We had a delightful week of fellowship and working on projects; John concentrated on modifying and tuning up the Moxon-style ripple molding cutting machine while I emphasized bringing my FORP workbench from many years ago closer to completion.  In addition, John being a trained theologian and well-engaged citizen of The Republic, our conversations were vibrant and varied, and by the end of the week we were almost sentimental about our shared experiences.

The success of the week can be summarized in the observation that by Friday afternoon it looked like a tool-and-shavings bomb had been detonated there.  I’ll recount our adventures in greater detail in coming posts.  Stay tuned.

Saw Sharpening Demo at SAPFM-Blue Ridge

Recently I was a presenter at the SAPFM Blue Ridge Chapter on the topic of saw sharpening.  I would not call myself an accomplished saw sharpener mostly because my results are inconsistent, generally due to the lack of hours at the task.  But there are times when the result is excellent, for example my favorite old back saw that I last sharpened sometime in the 1980s and has cut hundreds of joints since, and remains sharp and the cuts crisp and clean.

Using some oversized props I reviewed the notions of tooth spacing and shape (rake, and fleam), and how these come into play for crosscutting and ripping at varying degrees of scale, precision and effectiveness.

I the moved through the nearly unlimited options for holding the saw during sharpening, and finally set up to actually doing some sharpening under less-than-ideal conditions of a large lumber warehouse with diffuse illumination.  I find that getting the lighting correct is perhaps the most important thing when sharpening a saw, and this setting wasn’t it.

My explanation of the process was certainly better than the actual sharpening during the demo, but I think the attendees got the idea.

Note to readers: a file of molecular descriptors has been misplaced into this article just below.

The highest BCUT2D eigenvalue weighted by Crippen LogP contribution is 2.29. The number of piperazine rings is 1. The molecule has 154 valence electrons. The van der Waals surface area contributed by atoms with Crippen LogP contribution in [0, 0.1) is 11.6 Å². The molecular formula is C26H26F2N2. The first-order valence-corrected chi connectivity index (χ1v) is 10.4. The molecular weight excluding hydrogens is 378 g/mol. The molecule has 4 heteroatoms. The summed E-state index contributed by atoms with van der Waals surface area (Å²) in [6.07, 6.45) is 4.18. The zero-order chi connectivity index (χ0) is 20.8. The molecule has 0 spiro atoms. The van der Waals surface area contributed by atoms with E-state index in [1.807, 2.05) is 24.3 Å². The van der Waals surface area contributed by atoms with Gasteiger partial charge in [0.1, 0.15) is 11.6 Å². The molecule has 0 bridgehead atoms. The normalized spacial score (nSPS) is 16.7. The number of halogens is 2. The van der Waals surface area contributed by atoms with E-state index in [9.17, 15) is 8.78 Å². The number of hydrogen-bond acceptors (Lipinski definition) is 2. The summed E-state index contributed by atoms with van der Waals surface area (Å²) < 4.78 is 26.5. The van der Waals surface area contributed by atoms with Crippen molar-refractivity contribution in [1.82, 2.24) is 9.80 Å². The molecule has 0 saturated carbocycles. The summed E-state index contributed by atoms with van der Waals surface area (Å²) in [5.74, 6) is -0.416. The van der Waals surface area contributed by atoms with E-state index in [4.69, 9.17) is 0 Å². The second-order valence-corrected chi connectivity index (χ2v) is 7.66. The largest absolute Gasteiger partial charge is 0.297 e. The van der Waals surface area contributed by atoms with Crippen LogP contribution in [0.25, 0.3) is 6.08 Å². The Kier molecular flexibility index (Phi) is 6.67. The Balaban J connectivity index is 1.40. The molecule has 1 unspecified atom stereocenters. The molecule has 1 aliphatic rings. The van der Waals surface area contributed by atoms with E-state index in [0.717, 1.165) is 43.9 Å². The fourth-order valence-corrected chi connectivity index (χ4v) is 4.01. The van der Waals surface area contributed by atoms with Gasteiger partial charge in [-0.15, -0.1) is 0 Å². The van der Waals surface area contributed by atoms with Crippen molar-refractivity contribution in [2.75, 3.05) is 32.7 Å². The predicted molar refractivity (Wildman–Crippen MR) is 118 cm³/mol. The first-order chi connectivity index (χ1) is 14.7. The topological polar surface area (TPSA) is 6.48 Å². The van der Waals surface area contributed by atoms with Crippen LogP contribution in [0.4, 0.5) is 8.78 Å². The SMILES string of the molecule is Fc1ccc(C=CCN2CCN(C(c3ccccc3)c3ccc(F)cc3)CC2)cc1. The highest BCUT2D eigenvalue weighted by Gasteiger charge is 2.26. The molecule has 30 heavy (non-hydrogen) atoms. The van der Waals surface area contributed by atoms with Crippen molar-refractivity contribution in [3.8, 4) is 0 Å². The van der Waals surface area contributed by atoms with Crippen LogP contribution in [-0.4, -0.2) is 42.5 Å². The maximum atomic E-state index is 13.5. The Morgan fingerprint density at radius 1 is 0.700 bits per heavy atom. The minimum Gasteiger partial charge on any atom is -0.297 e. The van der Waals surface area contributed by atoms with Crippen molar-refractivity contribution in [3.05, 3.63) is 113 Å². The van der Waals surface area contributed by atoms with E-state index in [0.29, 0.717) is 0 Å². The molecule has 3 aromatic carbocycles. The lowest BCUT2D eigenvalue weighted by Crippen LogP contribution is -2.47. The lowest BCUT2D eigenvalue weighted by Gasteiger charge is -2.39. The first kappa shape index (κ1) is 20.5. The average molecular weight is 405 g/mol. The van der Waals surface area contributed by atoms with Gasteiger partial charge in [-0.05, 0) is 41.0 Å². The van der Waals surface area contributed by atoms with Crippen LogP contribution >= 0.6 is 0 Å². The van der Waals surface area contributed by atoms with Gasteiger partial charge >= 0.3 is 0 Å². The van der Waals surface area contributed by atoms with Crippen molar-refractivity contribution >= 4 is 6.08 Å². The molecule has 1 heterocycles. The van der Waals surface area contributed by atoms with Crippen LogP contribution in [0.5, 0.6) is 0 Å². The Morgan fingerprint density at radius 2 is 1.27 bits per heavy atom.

As an aside, I was delighted I had my petite Roubo bench with me and realize that it has become a treasured part of my traveling side-show kit, as it fits neatly into the back of my S-10, is moved easily with a hand truck, and performs most excellently.

Plane-setting Hammer

Recently when I was visiting plane maker extraordinaire Steve Voigt I had the chance to use his Sterling plane setting hammer, and I liked it and said to myself, “Self, you gotta have one of those.  Right now.”  Since even in the era of the interwebs, on-line purchasing does not provide instantaneous delivery so I got up the next morning and made a plane setting hammer for myself, using scrap from my inventory of stuff.

My first step was to take a piece of brass and turn one end of the head on my wood lathe, which is easy enough to do when using turning chisels set up as scrapers rather than turning gouges (virtually all of my turning is with beefy scrapers with very rare use of gouges; it’s an old habit from my early years in the pattern shop).  I then turned a wooden end of the head from a scrap of lignum vitae, then drilled and tapped both sections and screwed and epoxied them together.

Then I grabbed a piece of exotic wood from the waste bin (probably bubinga) and made a handle in about ten minutes.  I drilled the hole in the head through which the handle passed, then used material from an ivory piano key as the wedges for the handle in the head.  All told I spend maybe 90 minutes on this hammer.

The result was immensely gratifying and its weight and proportions and performance have made it my “go to” tool for this purpose, and several folks I have shown it to have expressed interest in purchasing one.  Who knew?  I guess I will have to get set up to do it.  I might have to actually order some supplies.